Make us your home page
Instagram

Today’s top headlines delivered to you daily.

(View our Privacy Policy)

Air potato vines meet their match

LITHIA — It was 38 volunteers versus the air potato plants at Alderman's Ford Park.

After four hours of tugging and gathering on Saturday, victory was in sight: There were 12 trash bags of the invasive vines and 60 pounds of air potatoes in hand.

The group, organized by Randall Middle School teacher Kristi Verdi and the school's service council, attacked vines on the park's north side.

"Every potato counts," said Lonnie Jones, a county environmental specialist. "The potatoes turn into vines."

The air potato is a member of the yam family that scrambles extensively over lower vegetation, climbing trees, covering landscaping and smothering natural ground covers and bushes.

As for the name: The plants have little tubers coming out of them that resemble a potato. They've been a problem here in Florida and surrounding states since the late 1700s.

While the air potato is on the Florida Department of Agricul-



ture and Consumer Services' noxious-weed list, it's close to but not atop the list of the state's most invasive plants.

Florida will spend $1-million on researching invasive plant



species, down 100 percent from last year because of state budget issues, said William Overholt, a University of Florida associate professor who specializes in biological control of invasive plants.

Experts agree that the best way to fight invasive plants is through biological control, and scientists are counting on a tiny insect that feasts on air potatoes. Bob Pemberton of the Invasive Plant Research Laboratory at the University of Florida is studying a leaf beetle from Nepal that feeds on air potatoes.

Only time will tell if the beetle can help to eradicate the air potato. Until then, the battle will be about muscle and manpower. The Hillsborough County parks department invites the community to cull invasive plants twice a year, and other groups often step up to help.

"I'd say we just about got the air potato under control," said Jones, the county environmental specialist. "Cogon grass will be our next project. It spreads spores and rhizomes and it doesn't have a natural predator."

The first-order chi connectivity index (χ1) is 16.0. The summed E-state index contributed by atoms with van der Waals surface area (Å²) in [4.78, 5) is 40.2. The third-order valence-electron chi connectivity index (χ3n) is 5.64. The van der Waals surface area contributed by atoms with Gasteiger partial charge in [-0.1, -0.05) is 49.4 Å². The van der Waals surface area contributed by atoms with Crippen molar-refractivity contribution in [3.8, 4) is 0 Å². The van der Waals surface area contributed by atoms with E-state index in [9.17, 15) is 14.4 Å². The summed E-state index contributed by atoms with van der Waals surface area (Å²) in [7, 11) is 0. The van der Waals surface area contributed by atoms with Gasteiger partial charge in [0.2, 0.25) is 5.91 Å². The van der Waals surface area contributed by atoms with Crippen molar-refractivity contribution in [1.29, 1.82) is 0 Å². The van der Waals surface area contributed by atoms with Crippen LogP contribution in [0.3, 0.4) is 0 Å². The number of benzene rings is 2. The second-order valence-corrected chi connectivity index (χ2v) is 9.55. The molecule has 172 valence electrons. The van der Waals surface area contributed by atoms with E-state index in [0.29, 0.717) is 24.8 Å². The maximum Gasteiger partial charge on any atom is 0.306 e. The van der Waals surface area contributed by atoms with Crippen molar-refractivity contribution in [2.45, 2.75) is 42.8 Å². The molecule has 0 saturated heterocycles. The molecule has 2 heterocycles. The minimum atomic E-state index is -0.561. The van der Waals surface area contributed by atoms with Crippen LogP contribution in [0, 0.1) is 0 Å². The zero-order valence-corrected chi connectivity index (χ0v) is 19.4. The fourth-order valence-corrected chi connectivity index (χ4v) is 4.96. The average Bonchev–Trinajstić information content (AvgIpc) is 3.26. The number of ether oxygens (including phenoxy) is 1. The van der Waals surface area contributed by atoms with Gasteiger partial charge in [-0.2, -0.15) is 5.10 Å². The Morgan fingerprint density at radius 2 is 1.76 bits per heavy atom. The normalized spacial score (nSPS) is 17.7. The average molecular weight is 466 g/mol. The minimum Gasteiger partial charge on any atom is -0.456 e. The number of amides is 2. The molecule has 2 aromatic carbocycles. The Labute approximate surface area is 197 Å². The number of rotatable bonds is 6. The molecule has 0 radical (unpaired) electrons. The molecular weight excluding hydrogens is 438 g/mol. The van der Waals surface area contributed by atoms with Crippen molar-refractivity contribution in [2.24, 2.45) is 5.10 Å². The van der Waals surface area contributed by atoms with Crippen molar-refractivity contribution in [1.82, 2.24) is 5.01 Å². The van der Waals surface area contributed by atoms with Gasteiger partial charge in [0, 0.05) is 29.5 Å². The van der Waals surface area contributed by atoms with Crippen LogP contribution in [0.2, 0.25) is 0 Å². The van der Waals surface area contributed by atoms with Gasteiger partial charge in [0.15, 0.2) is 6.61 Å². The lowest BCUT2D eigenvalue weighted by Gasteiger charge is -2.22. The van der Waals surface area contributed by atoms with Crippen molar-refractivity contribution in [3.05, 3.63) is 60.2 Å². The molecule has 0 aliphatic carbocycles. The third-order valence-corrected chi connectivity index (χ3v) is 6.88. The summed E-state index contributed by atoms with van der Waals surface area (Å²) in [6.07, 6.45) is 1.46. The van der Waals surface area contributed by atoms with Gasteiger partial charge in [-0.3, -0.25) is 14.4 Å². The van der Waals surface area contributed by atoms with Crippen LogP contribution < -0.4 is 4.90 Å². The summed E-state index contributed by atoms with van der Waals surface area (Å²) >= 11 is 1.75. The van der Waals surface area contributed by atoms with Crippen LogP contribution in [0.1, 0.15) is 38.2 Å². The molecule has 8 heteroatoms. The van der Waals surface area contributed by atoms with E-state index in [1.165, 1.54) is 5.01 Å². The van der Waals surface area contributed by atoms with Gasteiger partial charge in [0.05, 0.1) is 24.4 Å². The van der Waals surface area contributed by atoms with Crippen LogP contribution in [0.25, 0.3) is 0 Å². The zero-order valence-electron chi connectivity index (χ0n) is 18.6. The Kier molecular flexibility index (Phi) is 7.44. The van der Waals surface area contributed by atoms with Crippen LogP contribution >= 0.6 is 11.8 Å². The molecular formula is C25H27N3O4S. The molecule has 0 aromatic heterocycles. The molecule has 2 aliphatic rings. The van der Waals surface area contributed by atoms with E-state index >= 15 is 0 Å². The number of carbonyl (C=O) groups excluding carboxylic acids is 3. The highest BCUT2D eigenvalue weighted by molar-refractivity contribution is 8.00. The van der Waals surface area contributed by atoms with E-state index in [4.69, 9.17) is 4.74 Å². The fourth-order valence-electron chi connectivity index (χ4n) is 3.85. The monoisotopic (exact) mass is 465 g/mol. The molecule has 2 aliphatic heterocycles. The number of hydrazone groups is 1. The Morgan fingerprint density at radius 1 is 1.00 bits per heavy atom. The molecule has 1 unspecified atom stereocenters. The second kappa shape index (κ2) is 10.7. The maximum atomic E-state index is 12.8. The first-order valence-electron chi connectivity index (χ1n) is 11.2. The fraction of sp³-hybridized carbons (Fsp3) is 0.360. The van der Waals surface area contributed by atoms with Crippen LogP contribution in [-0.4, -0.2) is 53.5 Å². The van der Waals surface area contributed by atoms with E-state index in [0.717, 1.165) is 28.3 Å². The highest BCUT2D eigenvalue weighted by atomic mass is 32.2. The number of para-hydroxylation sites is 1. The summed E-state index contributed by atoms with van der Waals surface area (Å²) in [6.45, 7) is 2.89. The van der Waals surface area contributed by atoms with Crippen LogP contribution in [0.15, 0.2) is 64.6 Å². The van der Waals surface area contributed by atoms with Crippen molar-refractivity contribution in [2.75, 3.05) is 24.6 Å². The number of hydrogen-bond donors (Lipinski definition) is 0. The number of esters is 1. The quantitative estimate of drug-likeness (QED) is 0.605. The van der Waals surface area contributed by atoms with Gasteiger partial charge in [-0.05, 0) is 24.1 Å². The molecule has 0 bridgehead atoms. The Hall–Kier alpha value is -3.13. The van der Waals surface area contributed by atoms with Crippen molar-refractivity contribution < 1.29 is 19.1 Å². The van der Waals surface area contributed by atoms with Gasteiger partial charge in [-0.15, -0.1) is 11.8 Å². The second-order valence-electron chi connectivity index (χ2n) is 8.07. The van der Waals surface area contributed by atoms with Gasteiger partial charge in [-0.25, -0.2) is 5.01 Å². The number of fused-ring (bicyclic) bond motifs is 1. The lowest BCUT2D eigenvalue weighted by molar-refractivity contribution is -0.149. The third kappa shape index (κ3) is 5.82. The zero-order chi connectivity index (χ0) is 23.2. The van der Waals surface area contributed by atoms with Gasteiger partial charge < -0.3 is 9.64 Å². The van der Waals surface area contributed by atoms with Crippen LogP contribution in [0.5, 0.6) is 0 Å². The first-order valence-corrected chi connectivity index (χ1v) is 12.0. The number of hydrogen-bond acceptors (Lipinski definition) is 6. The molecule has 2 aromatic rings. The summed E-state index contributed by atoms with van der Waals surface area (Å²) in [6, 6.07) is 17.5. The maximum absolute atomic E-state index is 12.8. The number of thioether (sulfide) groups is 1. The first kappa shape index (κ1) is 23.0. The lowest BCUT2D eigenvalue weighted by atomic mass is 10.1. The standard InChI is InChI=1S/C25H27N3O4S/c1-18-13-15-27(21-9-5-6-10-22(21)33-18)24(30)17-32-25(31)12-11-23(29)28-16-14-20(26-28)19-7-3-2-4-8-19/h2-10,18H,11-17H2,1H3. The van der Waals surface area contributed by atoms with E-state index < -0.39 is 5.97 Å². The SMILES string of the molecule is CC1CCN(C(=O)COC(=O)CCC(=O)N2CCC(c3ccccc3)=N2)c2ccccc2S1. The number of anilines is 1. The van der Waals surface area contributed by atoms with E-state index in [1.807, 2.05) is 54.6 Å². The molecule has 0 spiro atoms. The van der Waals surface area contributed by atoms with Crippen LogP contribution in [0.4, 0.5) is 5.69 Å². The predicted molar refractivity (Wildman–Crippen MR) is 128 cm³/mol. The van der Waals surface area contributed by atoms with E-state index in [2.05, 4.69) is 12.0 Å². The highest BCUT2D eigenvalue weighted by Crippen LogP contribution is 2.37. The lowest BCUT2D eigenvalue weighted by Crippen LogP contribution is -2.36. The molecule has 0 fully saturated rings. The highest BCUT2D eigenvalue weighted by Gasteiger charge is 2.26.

In a month or so, the area cleared by Verdi's crew will be checked for signs of new growth and treated with an herbicide to get the smaller vines.

"I feel that we saved one small corner of earth from the air potato," Verdi said.

. Fast Facts

Florida menaces

There are more than 125 exotic, invasive species identified by the Florida Exotic Pest Plant Council. The Invasive Species Task Force of Hillsborough County has identified 20 especially troublesome plant species in the Tampa Bay region. A non-native invasive is a plant from somewhere other than Florida that spreads aggressively into natural areas. Not all non-native plants are invasive. They become invasive when they outgrow and replace native species in natural plant communities.

Source: Hillsborough County Invasive Species Task Force

Air potato vines meet their match 05/01/08 [Last modified: Thursday, October 28, 2010 1:28pm]
Photo reprints | Article reprints

© 2017 Tampa Bay Times

    

Join the discussion: Click to view comments, add yours

Loading...
  1. Meet the five finalists for St. Petersburg College president

    College

    ST. PETERSBURG — In the last month, five finalists for the job of St. Petersburg College president have taken campus tours and answered questions from students, faculty and staff.

    The Douglas L. Jamerson, Jr., Midtown Center of St. Petersburg College, opened in 2015, is considered a major accomplishment by outgoing SPC president William Law. [SOPHIA NAHLI  ALLISON  |   TIMES]
  2. What you need to know for Tuesday, May 30

    News

    Catching you up on overnight happenings, and what you need to know today.

    Austin Mahone performs at the Y100's Jingle Ball 2016 last December in Sunrise. Read our interview with him this morning. [Getty Images for iHeart]
  3. Clarity coming this week on Florida Gators, Malik Zaire

    Blogs

    After months of speculation, we could finally get some clarity this week on the Florida Gators and graduate transfer quarterback Malik Zaire.

    SEC flags outside the hotel of last year's spring meetings in Destin. This year's meetings could have a huge impact on the Florida Gators' season.
  4. At low point two years ago, West Tampa legion post has new home, new hope

    Veterans

    WEST TAMPA — Norma Hernandez is home again, playing bingo with her family.

    John Gebo calls out the numbers during bingo night at the West Tampa Memorial American Legion Post 248. 

The post closed its old headquarters two years ago as numbers dwindled and now occupies a new building. [CHARLIE KAIJO   |   Times
  5. Hillsborough's stance on charter schools gets complicated as they take in more students

    K12

    TAMPA — School district leaders are talking tough as Gov. Rick Scott decides whether to sign a sweeping bill on education.

    Students enjoy lunch at a school run by Kid's Community College, a charter operation that has steadily added schools in the Riverview area since it arrived on the scene in 2005. The growth comes as charter schools become an integral part of the education landscape in Hillsborough County, even as school officials lament the impact of charter-friendly measures by the Legislature. [CHRIS URSO   |   Times]